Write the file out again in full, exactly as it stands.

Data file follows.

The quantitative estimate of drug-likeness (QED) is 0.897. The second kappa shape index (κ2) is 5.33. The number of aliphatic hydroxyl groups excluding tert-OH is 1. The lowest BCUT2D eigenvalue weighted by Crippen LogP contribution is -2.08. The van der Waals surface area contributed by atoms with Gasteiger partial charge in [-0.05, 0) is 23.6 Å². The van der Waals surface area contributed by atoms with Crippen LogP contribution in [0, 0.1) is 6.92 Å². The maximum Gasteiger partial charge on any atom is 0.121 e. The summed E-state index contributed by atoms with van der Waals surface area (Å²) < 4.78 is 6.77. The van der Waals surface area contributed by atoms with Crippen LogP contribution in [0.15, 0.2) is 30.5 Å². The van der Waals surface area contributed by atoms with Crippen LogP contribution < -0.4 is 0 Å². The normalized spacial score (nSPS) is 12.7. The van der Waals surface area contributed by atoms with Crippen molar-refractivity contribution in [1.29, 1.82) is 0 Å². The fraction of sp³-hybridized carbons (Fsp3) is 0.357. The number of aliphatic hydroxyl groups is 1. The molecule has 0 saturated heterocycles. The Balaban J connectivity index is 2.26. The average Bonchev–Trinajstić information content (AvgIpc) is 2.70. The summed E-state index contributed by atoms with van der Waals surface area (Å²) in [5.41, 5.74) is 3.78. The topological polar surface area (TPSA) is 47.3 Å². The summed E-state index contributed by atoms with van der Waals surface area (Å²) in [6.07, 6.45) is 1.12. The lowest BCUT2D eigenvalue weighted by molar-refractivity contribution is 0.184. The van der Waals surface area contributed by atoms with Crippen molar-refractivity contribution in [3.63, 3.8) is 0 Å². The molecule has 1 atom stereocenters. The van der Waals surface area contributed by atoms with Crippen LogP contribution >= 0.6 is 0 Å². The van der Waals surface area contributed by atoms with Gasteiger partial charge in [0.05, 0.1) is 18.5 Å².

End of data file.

The quantitative estimate of drug-likeness (QED) is 0.897. The second kappa shape index (κ2) is 5.33. The number of aliphatic hydroxyl groups excluding tert-OH is 1. The lowest BCUT2D eigenvalue weighted by Crippen LogP contribution is -2.08. The van der Waals surface area contributed by atoms with Gasteiger partial charge in [-0.05, 0) is 23.6 Å². The van der Waals surface area contributed by atoms with Crippen LogP contribution in [0, 0.1) is 6.92 Å². The maximum Gasteiger partial charge on any atom is 0.121 e. The summed E-state index contributed by atoms with van der Waals surface area (Å²) < 4.78 is 6.77. The van der Waals surface area contributed by atoms with Crippen LogP contribution in [0.15, 0.2) is 30.5 Å². The van der Waals surface area contributed by atoms with Crippen LogP contribution < -0.4 is 0 Å². The normalized spacial score (nSPS) is 12.7. The van der Waals surface area contributed by atoms with Crippen molar-refractivity contribution in [1.29, 1.82) is 0 Å². The fraction of sp³-hybridized carbons (Fsp3) is 0.357. The number of aliphatic hydroxyl groups is 1. The molecule has 0 saturated heterocycles. The Balaban J connectivity index is 2.26. The average Bonchev–Trinajstić information content (AvgIpc) is 2.70. The summed E-state index contributed by atoms with van der Waals surface area (Å²) in [5.41, 5.74) is 3.78. The topological polar surface area (TPSA) is 47.3 Å². The summed E-state index contributed by atoms with van der Waals surface area (Å²) in [6.07, 6.45) is 1.12. The lowest BCUT2D eigenvalue weighted by molar-refractivity contribution is 0.184. The van der Waals surface area contributed by atoms with Crippen molar-refractivity contribution in [3.63, 3.8) is 0 Å². The molecule has 1 atom stereocenters. The van der Waals surface area contributed by atoms with Crippen LogP contribution >= 0.6 is 0 Å². The van der Waals surface area contributed by atoms with Gasteiger partial charge in [0.05, 0.1) is 18.5 Å².